Saturday, March 10, 2018

Halt and Catch Fire Season 2

This post comes out of a new series of writing I do on ASOIAF meta and other topics of popular culture over at the Patreon of the Boiled Leather Audio Hour. If you like to read stuff like this, chime in just 1$ and you get access to everything I write. If you throw in 2$, you even get access to mini-podcasts I'm doing with Sean T. Collins answering questions by listeners of the podcast. Give the Patreon a look!
 I now finished season 2 as well. Without Sean's explicit endorsement, I think I would've aborted my watching of it. In some ways, season 2 corrects some of season one's problems, but in other ways, it exacerbates them.
Let me start with the first category. The shift in focus to Cameron and Donna is really helpful in terms of creating some characters that are not only magnetic, but also sympathetic and interesting. The series takes the bold step to seperate its main cast. So Joe is trying to work with the fallout of season 1's events. Gordon is trying to find a new occupation after Cardiff's sell. Donna and Cameron work together at Mutiny.
It was a clever decision to set the series over a year after the first season, with a lot of things having happened in between. You're up to speed pretty quickly, and have to accomodate with a new status quo. Since Donna and Cameron are now partners, their new firm - Mutiny - takes center stage, and with it the first seeds of the web, social networks and online games.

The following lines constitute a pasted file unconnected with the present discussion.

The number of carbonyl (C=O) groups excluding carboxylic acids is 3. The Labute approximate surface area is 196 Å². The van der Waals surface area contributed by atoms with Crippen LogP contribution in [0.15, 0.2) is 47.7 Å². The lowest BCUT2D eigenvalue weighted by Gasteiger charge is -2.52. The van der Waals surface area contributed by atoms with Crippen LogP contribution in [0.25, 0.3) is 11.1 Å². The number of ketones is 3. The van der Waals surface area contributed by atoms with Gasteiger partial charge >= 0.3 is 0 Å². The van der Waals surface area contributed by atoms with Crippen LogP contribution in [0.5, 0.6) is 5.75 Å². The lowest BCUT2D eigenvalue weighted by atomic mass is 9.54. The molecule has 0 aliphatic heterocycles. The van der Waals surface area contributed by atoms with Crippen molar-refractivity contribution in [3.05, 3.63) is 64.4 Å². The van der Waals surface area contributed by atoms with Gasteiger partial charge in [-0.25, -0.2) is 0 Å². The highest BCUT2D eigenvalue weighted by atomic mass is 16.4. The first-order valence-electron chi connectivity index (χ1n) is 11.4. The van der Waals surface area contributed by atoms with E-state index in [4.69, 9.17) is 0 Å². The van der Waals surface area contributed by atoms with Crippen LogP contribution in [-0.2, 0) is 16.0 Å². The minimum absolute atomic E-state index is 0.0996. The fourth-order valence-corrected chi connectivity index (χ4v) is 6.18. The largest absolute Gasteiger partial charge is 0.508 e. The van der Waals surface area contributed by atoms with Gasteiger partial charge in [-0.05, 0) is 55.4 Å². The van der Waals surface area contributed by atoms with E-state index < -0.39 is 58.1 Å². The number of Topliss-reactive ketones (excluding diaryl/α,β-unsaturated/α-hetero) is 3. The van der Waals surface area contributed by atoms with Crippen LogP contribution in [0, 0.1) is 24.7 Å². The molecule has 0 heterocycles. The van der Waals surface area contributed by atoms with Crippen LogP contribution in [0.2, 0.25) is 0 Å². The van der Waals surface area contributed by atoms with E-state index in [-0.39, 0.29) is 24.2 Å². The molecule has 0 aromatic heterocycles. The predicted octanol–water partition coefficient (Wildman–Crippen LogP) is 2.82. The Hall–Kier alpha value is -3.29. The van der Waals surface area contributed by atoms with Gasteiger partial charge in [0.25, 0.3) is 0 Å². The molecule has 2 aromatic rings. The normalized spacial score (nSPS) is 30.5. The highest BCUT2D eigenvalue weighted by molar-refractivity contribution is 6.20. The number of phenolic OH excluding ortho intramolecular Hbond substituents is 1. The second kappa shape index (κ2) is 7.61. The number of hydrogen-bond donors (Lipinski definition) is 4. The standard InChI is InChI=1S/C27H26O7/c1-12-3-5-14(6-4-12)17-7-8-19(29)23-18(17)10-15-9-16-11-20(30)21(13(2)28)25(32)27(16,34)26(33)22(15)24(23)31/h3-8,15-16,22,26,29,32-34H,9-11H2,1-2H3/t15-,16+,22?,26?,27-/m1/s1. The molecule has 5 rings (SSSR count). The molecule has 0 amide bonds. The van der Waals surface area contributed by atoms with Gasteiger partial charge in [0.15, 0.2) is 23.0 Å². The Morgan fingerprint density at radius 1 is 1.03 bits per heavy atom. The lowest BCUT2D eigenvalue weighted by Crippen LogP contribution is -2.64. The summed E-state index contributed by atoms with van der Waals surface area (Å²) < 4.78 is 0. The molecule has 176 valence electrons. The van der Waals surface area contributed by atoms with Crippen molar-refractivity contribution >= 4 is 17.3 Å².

For those two characters, who are put firmly in the center of the new season, all the character dynamics work perfectly. The ups and downs of the pre-silicon-valley-economy, the problems in their respective relationships, their ying-yang-type of personalities clashing and complementing each other is all great, and the women characters are freed from the shackles of their shallow, male-centric characterizations from season 1.
The same cannot be said of Joe and Gordon, however. Gordon remains the weak link of the series. He gets a debilitating illness in this season, but it doesn't serve the intended effect of making him more sympathetic or interesting. Joe, on the other hand, has a marriage that has a giant neon sign "TEMPORARY" nailed over it, and he needs to try and work himself up at the firm of his father-in-law, a plot that seems like a tired best-of-reel from season 1.
Even worse, the gender and workaholic stuff intrudes again and again without the series acknowledging it. As in season 1, the deference to the male characters by females has Sorkinesque qualities to it, and the side characters at Mutiny are really, really irritating. They're basically a proto-Gamergate crowd, yet, the series isn't acknowledging this, but rather treats it as an efficient off-hand. Much like in season 1, it's using clichees instead of characterization, and it reaches into some really murky wells with it.
Lastly, the season at times feels like another first season, building up characters and character arcs with seeming disregard for what happened in season 1. Joe especially remains a complete cipher. Donna seems to have completely shrugged off her season 1 persona (mercifully). Cameron organically evolved, while Gordon just stagnates. It's a weird mix.
When the season ends, Joe is on top of things again. Gordon seemingly accepted his new role as his wife's employee and inferior. Cameron and Donna have a stronger relationship than ever. Even Jon seems to have found a useful role for himself. It remains to be seen if this new setup will lead to something this time, or whether season 3 will be yet another complete reboot. Given Sean's recommendation, I'd expect the former. Fingers crossed.

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